Objective: Prescription-drug diversion is a topic about which comparatively little is known, and systematic information garnered from prescription-drug abusers and dealers on the specific mechanisms of diversion is extremely limited.
Design: A pilot ultrarapid assessment was carried out in Wilmington, Delaware, during December 2006 to better understand the scope and dynamics of prescription-drug abuse and diversion. This involved focus groups with prescription-drug abusers and key informant interviews with police, regulatory officials, prescription-drug dealers, and pill brokers.
Setting and patients: The research team recruited focus group participants from the two residential substance abuse treatment programs in Wilmington reporting the highest proportions of prescription drug abusing clients. A total of six focus groups were conducted with 32 patients in these two programs. Dealers were recruited from the same treatment facilities, and three in-depth interviews were completed. In-depth interviews were also conducted with two prescription pill brokers recruited through the authors' existing contacts in the drug abusing community. Six in-depth interviews were conducted with representatives from a number of Delaware agencies-the Attorney General's Office, the Department of Professional Regulation, the State Police; the Wilmington Police Department, and the Newark Police Department.
Measures: In-depth interview and focus group guides were developed for each of the target populations. The in-depth interviews with police and regulatory officials focused on the extent of prescription drug abuse and diversion in the community, the types of drugs most commonly diverted, and mechanisms being used to channel the drugs to the illicit market. The focus group areas of inquiry with prescription drug abusers included general perceptions of the prescription drug problem in Delaware, sources and mechanisms of access to prescription drugs, popularity and prices of prescription medications on the street, as well as the initiation and progression of prescription and illicit drug abuse.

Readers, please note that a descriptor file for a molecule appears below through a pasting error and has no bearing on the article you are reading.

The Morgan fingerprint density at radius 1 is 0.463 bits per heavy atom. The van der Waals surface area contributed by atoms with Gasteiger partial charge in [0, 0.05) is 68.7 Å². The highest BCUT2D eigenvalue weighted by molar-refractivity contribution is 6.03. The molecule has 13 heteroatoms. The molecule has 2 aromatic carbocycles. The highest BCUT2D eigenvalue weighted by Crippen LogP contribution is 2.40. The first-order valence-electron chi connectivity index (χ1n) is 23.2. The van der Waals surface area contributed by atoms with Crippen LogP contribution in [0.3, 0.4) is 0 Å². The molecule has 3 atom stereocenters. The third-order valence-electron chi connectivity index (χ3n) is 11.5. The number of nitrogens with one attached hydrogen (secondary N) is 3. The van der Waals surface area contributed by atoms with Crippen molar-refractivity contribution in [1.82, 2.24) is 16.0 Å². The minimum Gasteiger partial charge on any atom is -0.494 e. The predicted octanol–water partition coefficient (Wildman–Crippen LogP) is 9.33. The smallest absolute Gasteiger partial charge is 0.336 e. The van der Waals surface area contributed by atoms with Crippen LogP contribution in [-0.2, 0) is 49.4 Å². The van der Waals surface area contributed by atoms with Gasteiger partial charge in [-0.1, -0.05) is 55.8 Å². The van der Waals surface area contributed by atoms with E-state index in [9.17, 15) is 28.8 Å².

Results: The primary sources of prescription drugs on the street were the elderly, patients with pain, and doctor shoppers, as well as pill brokers and dealers who work with all of the former. The popularity of prescription drugs in the street market was rooted in the abusers' perceptions of these drugs as 1) less stigmatizing; 2) less dangerous; and, 3) less subject to legal consequences than illicit drugs. For many, the abuse of prescription opioids also appeared to serve as a gateway to heroin use.
Conclusion: The diversion of prescription opioids might be reduced through physician education focusing on 1) recognizing that a patient is misusing and/or diverting prescribed medications; 2) considering a patient's risk for opioid misuse before initiating opioid therapy; and 3) understanding the variation in the abuse potential of different opioid medications currently on the market. Patient education also appears appropriate in the areas of safeguarding medications, disposal of unused medications, and understanding the consequences of manipulating physicians and selling their medications.